The White House has deflected criticism of the problem, with Assistant Press Secretary Kevin Munoz telling The Verge that the errors “were only a small percentage” of overall experiences. Press Secretary Jen Psaki added, “Every website, in our view, comes with risk. We can’t guarantee there won’t be a bug or two.”

​​But as has so often happened during this pandemic, where the government has failed, citizens have stepped in via the internet.

Almost immediately after the site launched, Twitter posts began appearing from people wanting to donate tests, and some groups that helped people find vaccine appointments last year pivoted to helping people get tests. The Facebook group Maryland Vaccine Hunters, for example, which started out crowdsourcing information about vaccine appointments, now posts up-to-date details about where to buy rapid tests and facilitates test donations. 

Mutual aid groups—community organizations that trade goods and services for people in need—have gone mainstream during the pandemic and have become increasingly active by offering protective equipment, helping people book vaccine appointments and, more recently, distributing tests.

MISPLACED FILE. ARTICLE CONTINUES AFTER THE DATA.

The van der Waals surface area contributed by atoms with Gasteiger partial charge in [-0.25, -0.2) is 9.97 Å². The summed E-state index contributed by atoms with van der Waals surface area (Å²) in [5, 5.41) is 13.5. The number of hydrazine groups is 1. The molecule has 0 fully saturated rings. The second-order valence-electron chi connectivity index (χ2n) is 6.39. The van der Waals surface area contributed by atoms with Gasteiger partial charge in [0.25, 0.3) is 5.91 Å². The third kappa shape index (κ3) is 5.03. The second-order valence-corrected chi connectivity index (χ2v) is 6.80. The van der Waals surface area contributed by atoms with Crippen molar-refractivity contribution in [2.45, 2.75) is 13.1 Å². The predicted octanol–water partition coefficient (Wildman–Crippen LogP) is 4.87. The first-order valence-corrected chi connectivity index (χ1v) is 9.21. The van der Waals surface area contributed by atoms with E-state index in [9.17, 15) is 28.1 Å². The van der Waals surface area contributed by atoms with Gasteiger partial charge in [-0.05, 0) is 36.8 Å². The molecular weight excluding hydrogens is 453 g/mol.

One such group is Serve Your City, a Washington, DC nonprofit that works with the city’s homeless population. To figure out who needed tests, Serve Your City referred to data collected from a hotline it had set up to help underprivileged people get vaccine appointments.

Still, these crowdsourced efforts come with a catch: they require reliable access to the internet. Maryland Vaccine Hunters has a robust Facebook thread of people willing to donate tests. But how can they help people who can’t get online?


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